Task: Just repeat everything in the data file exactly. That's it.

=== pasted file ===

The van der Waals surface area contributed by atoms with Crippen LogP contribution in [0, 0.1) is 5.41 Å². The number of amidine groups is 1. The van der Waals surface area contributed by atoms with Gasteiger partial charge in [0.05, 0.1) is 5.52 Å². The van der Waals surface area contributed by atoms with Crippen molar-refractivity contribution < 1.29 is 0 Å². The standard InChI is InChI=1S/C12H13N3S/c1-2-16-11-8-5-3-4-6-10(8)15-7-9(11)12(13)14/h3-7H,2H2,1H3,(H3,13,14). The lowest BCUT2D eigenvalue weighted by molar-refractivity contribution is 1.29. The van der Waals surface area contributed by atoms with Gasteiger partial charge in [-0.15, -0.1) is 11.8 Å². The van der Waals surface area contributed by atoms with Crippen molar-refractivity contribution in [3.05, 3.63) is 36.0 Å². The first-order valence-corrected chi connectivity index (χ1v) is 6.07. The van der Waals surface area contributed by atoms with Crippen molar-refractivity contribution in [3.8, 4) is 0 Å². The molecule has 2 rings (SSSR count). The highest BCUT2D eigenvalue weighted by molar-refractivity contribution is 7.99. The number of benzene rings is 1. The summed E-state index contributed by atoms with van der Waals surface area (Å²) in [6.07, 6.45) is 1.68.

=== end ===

The van der Waals surface area contributed by atoms with Crippen LogP contribution in [0, 0.1) is 5.41 Å². The number of amidine groups is 1. The van der Waals surface area contributed by atoms with Gasteiger partial charge in [0.05, 0.1) is 5.52 Å². The van der Waals surface area contributed by atoms with Crippen molar-refractivity contribution < 1.29 is 0 Å². The standard InChI is InChI=1S/C12H13N3S/c1-2-16-11-8-5-3-4-6-10(8)15-7-9(11)12(13)14/h3-7H,2H2,1H3,(H3,13,14). The lowest BCUT2D eigenvalue weighted by molar-refractivity contribution is 1.29. The van der Waals surface area contributed by atoms with Gasteiger partial charge in [-0.15, -0.1) is 11.8 Å². The van der Waals surface area contributed by atoms with Crippen molar-refractivity contribution in [3.05, 3.63) is 36.0 Å². The first-order valence-corrected chi connectivity index (χ1v) is 6.07. The van der Waals surface area contributed by atoms with Crippen molar-refractivity contribution in [3.8, 4) is 0 Å². The molecule has 2 rings (SSSR count). The highest BCUT2D eigenvalue weighted by molar-refractivity contribution is 7.99. The number of benzene rings is 1. The summed E-state index contributed by atoms with van der Waals surface area (Å²) in [6.07, 6.45) is 1.68.